• Treating confirmed COVID-19 patients who no longer require inpatient care, and those whose symptoms are manageable at home with close monitoring and care delivered by a skilled clinician.
  • Addressing the healthcare needs of patients under investigation (PUI) for COVID-19.

Download the report

NAHC Webinar: Home Health and Hospice Pandemic Relief -- Medicare and more

NAHC presented a webinar on March 31 to discuss the many changes CMS made this week and how they will impact home health and hospice. If you missed it, watch it here for free. 



Colorado Is Creating Guidelines To Help Make Excruciating Coronavirus Care Decisions

Posted: April 2, 2020

What if four patients in respiratory distress need a ventilator to keep them alive, but a hospital has just one available? Who makes that call? And how?

Public health and community leaders are contemplating excruciating dilemmas just like that before demand for medical help in the coronavirus crisis peaks in coming weeks, The Colorado Sun reports.

They’re updating protocols, called “crisis standards of care,” for the most urgent medical decision-making possible, guidelines to determine, as resources get scarce, who gets care and at what level and who does not.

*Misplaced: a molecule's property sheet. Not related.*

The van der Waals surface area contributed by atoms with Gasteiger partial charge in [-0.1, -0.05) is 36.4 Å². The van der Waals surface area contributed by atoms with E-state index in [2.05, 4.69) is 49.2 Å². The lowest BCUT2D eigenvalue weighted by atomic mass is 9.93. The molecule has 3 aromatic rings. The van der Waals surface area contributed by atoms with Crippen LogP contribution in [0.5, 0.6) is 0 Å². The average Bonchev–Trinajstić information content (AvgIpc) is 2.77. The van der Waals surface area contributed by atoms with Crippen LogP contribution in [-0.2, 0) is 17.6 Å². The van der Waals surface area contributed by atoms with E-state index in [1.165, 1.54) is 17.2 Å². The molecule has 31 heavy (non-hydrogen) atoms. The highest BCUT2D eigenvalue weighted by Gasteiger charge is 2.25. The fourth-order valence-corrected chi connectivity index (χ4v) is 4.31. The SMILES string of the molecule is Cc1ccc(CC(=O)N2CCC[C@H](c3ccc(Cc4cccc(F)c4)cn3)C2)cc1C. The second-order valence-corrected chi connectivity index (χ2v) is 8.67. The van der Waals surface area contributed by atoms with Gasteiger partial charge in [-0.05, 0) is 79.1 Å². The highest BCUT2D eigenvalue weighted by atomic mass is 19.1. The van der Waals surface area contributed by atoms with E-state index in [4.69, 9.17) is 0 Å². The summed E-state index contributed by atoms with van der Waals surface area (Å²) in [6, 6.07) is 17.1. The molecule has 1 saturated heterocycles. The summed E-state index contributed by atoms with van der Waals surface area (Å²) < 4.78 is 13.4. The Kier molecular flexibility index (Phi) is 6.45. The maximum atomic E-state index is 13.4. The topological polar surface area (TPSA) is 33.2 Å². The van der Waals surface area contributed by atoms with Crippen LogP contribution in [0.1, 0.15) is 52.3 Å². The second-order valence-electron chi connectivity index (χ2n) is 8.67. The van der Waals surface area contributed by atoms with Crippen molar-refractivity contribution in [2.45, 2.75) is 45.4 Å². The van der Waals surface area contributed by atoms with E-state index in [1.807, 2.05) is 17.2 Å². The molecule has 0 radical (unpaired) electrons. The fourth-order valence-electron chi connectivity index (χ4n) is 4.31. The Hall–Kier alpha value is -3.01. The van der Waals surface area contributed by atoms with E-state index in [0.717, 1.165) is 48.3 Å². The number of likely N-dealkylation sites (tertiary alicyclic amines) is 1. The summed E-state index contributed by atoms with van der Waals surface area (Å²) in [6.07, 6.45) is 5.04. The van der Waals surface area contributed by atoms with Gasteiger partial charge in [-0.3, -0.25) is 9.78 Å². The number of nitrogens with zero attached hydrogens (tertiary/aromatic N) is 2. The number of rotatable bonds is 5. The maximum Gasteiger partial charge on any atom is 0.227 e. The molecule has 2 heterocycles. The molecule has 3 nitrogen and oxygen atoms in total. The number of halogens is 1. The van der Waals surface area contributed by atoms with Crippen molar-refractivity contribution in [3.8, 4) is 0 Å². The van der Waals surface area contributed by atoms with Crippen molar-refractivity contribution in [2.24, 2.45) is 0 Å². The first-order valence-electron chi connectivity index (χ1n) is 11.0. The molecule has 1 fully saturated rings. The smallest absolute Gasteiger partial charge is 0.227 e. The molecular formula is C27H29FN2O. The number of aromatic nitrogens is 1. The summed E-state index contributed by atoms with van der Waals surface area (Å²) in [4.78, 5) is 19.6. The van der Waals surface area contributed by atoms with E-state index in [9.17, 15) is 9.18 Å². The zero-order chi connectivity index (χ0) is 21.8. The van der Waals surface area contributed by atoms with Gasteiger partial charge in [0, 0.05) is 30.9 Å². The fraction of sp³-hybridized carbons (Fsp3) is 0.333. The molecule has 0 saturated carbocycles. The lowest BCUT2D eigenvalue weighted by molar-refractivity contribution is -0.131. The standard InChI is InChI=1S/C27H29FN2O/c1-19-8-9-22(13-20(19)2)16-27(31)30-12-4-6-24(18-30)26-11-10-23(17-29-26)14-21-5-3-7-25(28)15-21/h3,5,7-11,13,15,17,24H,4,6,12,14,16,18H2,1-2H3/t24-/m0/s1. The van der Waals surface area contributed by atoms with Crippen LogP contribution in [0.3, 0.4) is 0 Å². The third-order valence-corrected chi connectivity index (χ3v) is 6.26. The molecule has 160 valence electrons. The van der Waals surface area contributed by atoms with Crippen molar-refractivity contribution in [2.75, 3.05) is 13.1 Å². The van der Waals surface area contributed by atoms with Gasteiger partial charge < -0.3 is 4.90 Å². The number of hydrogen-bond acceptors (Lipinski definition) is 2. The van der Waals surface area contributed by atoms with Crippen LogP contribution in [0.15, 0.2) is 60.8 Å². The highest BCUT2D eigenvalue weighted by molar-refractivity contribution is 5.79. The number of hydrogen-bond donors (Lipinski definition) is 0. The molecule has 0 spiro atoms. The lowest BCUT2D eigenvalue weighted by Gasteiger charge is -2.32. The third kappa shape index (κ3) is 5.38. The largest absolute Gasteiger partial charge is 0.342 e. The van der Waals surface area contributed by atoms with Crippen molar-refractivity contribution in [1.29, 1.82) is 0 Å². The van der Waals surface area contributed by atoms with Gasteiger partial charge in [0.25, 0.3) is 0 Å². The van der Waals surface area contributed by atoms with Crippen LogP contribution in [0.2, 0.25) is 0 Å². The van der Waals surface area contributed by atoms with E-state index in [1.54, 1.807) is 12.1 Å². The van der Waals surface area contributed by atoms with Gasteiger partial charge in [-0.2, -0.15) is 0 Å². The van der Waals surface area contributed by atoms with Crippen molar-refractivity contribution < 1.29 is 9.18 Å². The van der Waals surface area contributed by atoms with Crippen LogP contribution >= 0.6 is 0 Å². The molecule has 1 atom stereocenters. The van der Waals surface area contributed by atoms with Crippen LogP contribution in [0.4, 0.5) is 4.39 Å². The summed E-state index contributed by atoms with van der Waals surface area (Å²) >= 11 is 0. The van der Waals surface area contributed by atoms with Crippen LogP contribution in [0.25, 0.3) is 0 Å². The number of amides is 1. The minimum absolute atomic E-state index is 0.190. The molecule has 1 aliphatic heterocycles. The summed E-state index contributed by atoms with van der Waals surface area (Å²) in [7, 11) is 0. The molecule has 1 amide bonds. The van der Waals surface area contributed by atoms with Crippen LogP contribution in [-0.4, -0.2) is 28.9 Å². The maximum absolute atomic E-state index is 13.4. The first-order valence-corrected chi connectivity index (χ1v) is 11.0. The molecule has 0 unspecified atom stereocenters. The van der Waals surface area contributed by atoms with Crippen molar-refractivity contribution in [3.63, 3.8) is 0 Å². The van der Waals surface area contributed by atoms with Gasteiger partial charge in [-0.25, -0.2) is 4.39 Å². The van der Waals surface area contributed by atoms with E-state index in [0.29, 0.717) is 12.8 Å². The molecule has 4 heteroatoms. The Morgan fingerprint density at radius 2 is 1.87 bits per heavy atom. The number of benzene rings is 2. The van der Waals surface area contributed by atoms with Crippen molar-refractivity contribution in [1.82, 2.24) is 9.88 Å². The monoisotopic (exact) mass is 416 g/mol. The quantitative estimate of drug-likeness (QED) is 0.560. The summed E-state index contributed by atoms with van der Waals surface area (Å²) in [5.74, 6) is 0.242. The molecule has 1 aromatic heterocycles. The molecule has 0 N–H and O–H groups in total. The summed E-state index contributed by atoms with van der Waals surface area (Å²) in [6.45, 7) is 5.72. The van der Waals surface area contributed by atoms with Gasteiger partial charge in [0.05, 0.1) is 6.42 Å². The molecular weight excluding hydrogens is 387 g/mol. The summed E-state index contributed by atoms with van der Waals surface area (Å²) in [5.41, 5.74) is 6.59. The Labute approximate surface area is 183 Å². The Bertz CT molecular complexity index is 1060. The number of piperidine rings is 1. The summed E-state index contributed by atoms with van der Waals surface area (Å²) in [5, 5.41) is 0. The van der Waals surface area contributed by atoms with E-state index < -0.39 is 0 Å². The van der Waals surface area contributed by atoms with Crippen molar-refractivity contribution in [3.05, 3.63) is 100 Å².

Full story



Home Health Provider Feeling COVID-19 Heat: ‘We Are Not the Fire, We Are the Fire Department’

Posted: April 2, 2020

On Friday, Feb. 28, just after 10 p.m. PT, Brent Korte — chief home care officer at EvergreenHealth — got a call that changed everything. It was from his boss.

“She asked me if I was sitting down,” Korte told “She told me that EvergreenHealth not only had patients who had tested positive for COVID-19, … but that a patient passed away in our hospital. This was the first death from COVID-19 in the United States.”

Based just outside of Seattle, EvergreenHealth is one of the largest home health and hospice providers in the Pacific Northwest. The not-for-profit provides about 250,000 visits per year and is affiliated with a local small hospital system.

Full story

Evergreen's Korte on PPE

Korte recommends PPE conservation based around science. That means making tough choices and being prepared to defend them, while also communicating to staff that overprotecting now may mean no protection later.

But providers should also keep in mind that, as things change, so should their protocols.

“We started with N95 mask respirators for positive patients, and then we moved to droplet precautions, which are goggles, gloves, surgical masks and gowns,” Korte said. “Then we laid off the gowns for some patients; then we went to no masks for all visits; then to limiting visits; and then we chose to start limiting visits to [those] that are only clinically, essentially necessary in person.”

Those changes all happened over the course of 26 days. At the time of the webinar, Evergreen’s protocol was back to mandating surgical masks and droplet precautions for all patients because “infection rates have increased, and we’re trying to make sure that we’re not the vector,” Korte said.